The Republican-controlled U.S. House is set to vote as soon as today on a $554 billion defense bill that President Barack Obama has threatened to veto if it impedes the Pentagon’s new defense strategy.
The defense authorization measure is about $4 billion more than the Democratic Obama administration said could be spent for fiscal 2013 to stay within deficit-reduction targets.
The House Armed Services Committee last week rejected Pentagon proposals to curtail or slow weapons programs. They include Northrop Grumman Corp.’s Global Hawk drone and General Dynamics Corp. (GD)’s Abrams battle tanks as well as Virginia-class submarines built by Huntington Ingalls Industries Inc. (HII) and the Electric Boat unit of General Dynamics.
“It’s Congress’s constitutional obligation to ensure this new force posture is not a hollow one,” Representative Howard P. “Buck” McKeon, the California Republican who is chairman of the armed services panel, said on the House floor as he kicked off debate on the 2013 defense authorization bill this week. “To that end, we provide modest increases in combat capabilities with particular emphasis on our Navy fleet and critical intelligence, surveillance and reconnaissance platforms.”
Obama in January presented a revamped U.S. military strategy for an era of budget cuts that pledges to emphasize the Asia-Pacific region and space and cyber capabilities while preserving missions such as defeating al-Qaeda. The Obama administration, as part of the strategy, is seeking a reduction in the number of military personnel as it tries to cut $487 billion from the defense budget over the next decade.
Platform for Debate
The 2013 defense authorization bill, which sets spending targets and policy for the fiscal year that starts Oct. 1, seeks to slow the pace of personnel reductions in the military and would block new rounds of military base closings in the U.S.
The legislation also would block same-sex marriages and “marriage-like” ceremonies on military bases. The panel agreed on the provision last week within hours of Obama saying that he supports same-sex marriage. Last year, Obama ended the “don’t ask, don’t tell” policy that barred openly gay men and lesbians from serving in the military.
The House measure backs indefinite detention without trial of terrorism suspects, including U.S. citizens, captured on U.S. soil. A coalition of Democrats and Republicans failed today to roll back existing defense policy.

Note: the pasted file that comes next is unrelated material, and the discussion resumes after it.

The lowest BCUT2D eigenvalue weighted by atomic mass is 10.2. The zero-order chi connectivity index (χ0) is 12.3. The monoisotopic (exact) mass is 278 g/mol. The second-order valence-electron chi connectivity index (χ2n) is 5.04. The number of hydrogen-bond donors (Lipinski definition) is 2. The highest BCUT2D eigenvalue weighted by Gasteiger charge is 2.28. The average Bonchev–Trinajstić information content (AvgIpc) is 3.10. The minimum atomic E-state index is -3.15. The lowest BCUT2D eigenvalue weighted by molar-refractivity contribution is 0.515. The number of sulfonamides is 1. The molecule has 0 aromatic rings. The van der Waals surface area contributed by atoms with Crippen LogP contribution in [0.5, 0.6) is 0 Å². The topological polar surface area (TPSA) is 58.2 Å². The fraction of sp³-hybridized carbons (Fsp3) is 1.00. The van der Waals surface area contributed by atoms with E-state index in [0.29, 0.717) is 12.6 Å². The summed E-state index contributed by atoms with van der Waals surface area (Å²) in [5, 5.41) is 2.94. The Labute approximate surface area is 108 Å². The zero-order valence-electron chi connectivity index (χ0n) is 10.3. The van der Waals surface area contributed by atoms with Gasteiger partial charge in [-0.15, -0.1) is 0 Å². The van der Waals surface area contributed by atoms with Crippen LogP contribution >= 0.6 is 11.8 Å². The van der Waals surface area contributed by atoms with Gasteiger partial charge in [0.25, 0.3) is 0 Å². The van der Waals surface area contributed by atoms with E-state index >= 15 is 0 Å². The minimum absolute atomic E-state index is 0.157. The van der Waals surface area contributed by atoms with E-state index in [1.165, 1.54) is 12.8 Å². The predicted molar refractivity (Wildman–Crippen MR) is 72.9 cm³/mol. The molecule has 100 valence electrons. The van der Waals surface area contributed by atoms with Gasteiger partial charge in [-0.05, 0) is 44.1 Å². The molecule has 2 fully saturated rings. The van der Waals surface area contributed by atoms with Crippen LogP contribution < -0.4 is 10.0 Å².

The coalition, led by Representative Adam Smith of Washington, the top Democrat on the House Armed Services Committee, sought to include a provision in the bill to allow for terrorism suspects seized on U.S. soil to be handled by civilian courts and not in military custody.
“To give the president the power to take away a person’s freedom and lock them up, potentially simply based on allegations, without due process, and without the civil liberties protected by our Constitution, is an extraordinary step,” Smith said in a statement today.
En route to final passage, the House will have debated more than 100 amendments, including failed calls for an end to the war in Afghanistan and blocking assistance funds to Pakistan. The debate on the war in Afghanistan and Pakistan’s role in the stability of its neighbor preceded the North Atlantic Treaty Organization summit this weekend in Chicago where the U.S. will press allies to stick to a plan of withdrawing combat troops by the end of 2014.
The House yesterday backed a provision that would prohibit the Defense Department from awarding a contract to supply helicopters to the Afghan security forces to any entity “controlled, directed or influenced” by a state that has supplied weapons to Syria or a state-sponsor of terrorism.
The U.S. Army has a $375 million contract to buy 21 Russian-made MI-17 helicopters for the Afghans from Rosoboronexport, Russia’s state-run arms trader, Pentagon Undersecretary for Policy James Miller said in a March 30 letter to lawmakers. The UN estimates that Assad’s regime has killed more than 9,000 people since an uprising against his rule began, two months before the Pentagon contracted for the Russian-made helicopters.